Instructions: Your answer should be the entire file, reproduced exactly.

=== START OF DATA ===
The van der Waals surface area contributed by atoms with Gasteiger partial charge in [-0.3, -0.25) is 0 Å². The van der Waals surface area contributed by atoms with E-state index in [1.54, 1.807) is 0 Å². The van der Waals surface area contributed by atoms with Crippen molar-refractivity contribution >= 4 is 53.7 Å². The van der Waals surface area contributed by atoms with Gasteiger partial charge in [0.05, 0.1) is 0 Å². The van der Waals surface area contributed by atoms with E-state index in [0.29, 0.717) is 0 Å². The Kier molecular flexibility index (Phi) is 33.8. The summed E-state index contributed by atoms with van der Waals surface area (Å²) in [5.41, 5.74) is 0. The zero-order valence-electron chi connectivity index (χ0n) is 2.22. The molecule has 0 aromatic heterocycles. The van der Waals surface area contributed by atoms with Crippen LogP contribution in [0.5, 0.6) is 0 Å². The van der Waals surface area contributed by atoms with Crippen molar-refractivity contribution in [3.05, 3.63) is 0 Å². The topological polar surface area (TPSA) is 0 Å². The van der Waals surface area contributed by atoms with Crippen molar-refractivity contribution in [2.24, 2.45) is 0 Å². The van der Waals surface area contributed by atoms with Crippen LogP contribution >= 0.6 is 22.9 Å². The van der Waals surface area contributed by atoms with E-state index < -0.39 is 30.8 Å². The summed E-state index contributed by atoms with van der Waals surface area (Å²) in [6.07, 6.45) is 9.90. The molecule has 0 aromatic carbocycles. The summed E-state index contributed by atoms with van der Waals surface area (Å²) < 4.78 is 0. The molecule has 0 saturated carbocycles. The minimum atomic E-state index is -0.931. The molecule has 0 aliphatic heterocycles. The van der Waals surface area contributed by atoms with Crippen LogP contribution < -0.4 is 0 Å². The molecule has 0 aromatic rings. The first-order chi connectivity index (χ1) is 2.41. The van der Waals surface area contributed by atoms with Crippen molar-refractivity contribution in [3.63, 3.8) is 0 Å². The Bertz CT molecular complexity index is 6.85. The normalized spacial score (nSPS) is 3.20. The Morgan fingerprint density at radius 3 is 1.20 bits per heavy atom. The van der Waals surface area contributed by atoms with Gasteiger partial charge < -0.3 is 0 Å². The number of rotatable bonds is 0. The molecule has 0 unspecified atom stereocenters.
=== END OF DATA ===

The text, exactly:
The van der Waals surface area contributed by atoms with Gasteiger partial charge in [-0.3, -0.25) is 0 Å². The van der Waals surface area contributed by atoms with E-state index in [1.54, 1.807) is 0 Å². The van der Waals surface area contributed by atoms with Crippen molar-refractivity contribution >= 4 is 53.7 Å². The van der Waals surface area contributed by atoms with Gasteiger partial charge in [0.05, 0.1) is 0 Å². The van der Waals surface area contributed by atoms with E-state index in [0.29, 0.717) is 0 Å². The Kier molecular flexibility index (Phi) is 33.8. The summed E-state index contributed by atoms with van der Waals surface area (Å²) in [5.41, 5.74) is 0. The zero-order valence-electron chi connectivity index (χ0n) is 2.22. The molecule has 0 aromatic heterocycles. The van der Waals surface area contributed by atoms with Crippen LogP contribution in [0.5, 0.6) is 0 Å². The van der Waals surface area contributed by atoms with Crippen molar-refractivity contribution in [3.05, 3.63) is 0 Å². The topological polar surface area (TPSA) is 0 Å². The van der Waals surface area contributed by atoms with Crippen molar-refractivity contribution in [2.24, 2.45) is 0 Å². The van der Waals surface area contributed by atoms with Crippen LogP contribution >= 0.6 is 22.9 Å². The van der Waals surface area contributed by atoms with E-state index < -0.39 is 30.8 Å². The summed E-state index contributed by atoms with van der Waals surface area (Å²) in [6.07, 6.45) is 9.90. The molecule has 0 aromatic carbocycles. The summed E-state index contributed by atoms with van der Waals surface area (Å²) < 4.78 is 0. The molecule has 0 saturated carbocycles. The minimum atomic E-state index is -0.931. The molecule has 0 aliphatic heterocycles. The van der Waals surface area contributed by atoms with Crippen LogP contribution < -0.4 is 0 Å². The molecule has 0 aromatic rings. The first-order chi connectivity index (χ1) is 2.41. The van der Waals surface area contributed by atoms with Crippen molar-refractivity contribution in [3.63, 3.8) is 0 Å². The Bertz CT molecular complexity index is 6.85. The normalized spacial score (nSPS) is 3.20. The Morgan fingerprint density at radius 3 is 1.20 bits per heavy atom. The van der Waals surface area contributed by atoms with Gasteiger partial charge < -0.3 is 0 Å². The number of rotatable bonds is 0. The molecule has 0 unspecified atom stereocenters.